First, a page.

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Offer to go with him when he visits his "advisor." Thank goodness he spent the money to get professional advice.
Personally, I wouldn't meddle. His money, his decision. Wouldn't want to get blamed if his portfolio goes down due to temporary market volatility. Only thing I'd do is give a copy of William Bernstein's "If You Can". If people still decide to pay for loads and AUM to their FA after reading it, then that's their choice.
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Old 03-15-2016, 04:31 AM   #35
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Well, it does seem friend has an open mind with going back and correcting his numbers.

So the conversation might turn around after all.

Who knows, said friend might end up here thanking us
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Old 03-15-2016, 08:42 PM   #36
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Thanks for the input, everybody. I own VTSAX, VTSMX, VEXRX, VTIAX, VGSLX. I learned a lot from the math examples. Thank you very much! I will apply that to my numbers and see the result.

As for my friend, I will give him the bad news, but the math is the strong supporting evidence and will really change his mind. He admitted to paying sky-high expense ratios. On top of that he's paying a 1% annual asset management fee. He thought it was worth it. I always knew that it wasn't but didn't understand the math behind forming a convincing argument until now.
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Old 03-15-2016, 09:47 PM   #37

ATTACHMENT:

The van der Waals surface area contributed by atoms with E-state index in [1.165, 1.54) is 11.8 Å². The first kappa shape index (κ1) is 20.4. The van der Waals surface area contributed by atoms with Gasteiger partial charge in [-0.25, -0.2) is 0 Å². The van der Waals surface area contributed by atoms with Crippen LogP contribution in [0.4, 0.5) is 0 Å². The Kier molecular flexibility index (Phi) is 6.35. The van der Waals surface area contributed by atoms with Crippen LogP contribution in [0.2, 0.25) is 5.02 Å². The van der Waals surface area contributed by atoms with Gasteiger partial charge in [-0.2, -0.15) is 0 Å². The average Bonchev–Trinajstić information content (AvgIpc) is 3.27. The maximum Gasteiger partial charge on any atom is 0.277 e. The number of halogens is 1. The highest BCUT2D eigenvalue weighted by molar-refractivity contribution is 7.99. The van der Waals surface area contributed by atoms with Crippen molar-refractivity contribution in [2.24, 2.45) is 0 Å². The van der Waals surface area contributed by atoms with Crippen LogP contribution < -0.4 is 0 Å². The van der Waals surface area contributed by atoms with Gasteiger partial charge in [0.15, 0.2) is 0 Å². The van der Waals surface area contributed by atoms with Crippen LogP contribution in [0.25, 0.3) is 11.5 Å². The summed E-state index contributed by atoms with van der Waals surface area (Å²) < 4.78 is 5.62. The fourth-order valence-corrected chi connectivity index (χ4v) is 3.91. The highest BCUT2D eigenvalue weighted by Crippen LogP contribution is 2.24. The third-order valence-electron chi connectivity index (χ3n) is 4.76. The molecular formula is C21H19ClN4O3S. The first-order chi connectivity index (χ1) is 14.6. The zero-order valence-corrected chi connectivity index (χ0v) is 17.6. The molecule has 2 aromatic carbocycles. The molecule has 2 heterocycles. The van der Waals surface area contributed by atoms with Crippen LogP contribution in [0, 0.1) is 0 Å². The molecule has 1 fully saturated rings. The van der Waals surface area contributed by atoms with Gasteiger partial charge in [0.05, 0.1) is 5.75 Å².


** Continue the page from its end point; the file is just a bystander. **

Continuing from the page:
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I think we are still curious to know what specific investments the FA has sold to your friend. After all if they are plain ol mutual funds, the FA isn't bringing any value. An FA needs to offer something exotic and I bet your friend doesn't even know what he has. I agree it may be a sensitive issue and he or FA may reject the math.


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Old 03-16-2016, 10:22 AM   #38
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Non index will do better some of the time. Over many years the higher fees, turnover, and higher volatility will work against you. I have tried lots of things over 35 years and I am nearly all index now.
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Old 03-16-2016, 09:21 PM   #39
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My friend gave me a listing of his funds. They are in this portfolio labeled AMS funds. This listing is long:

1) Fidelity Advisor New Insights Fund Class I 1604
2) Oakmark International Small-Cap Fund 8509
3) My Asset Strategy Fund Class I 1864
4) Loomis Sayles Bond Fund Institutional Class 5840
5) Metropolitan West Total Return Bond Fund Class I 5509
6) Franklin Mutual Global Discovery Fund Class Z 0404
7) PIMCO Total Return Fund Class P M552
8) Principal Diversified Real Asset Fund Class P L886
9) Royce Total Return Fund Investment Class 5881
10) Scout Unconstrained Bond Fund Class I
11) Templeton Global Bond Fund Advisor Class
12) AMG Yacktman Fund Service Class
13) FPA Crescent Portfolio
14) Fidelity Advisor Mid Cap II Fund Class I
15) Fidelity Spartan 500 Index Fund Investor Class

Those are the funds. There are also direct holdings in commodities, stocks, and metals that he didn't list.
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Old 03-16-2016, 09:32 PM   #40
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Way too complicated for me. I'm guessing that he has more tickers than I have had in my lifetime. Has he ever used M*'s Instant X-Ray tool to assess his portfolio?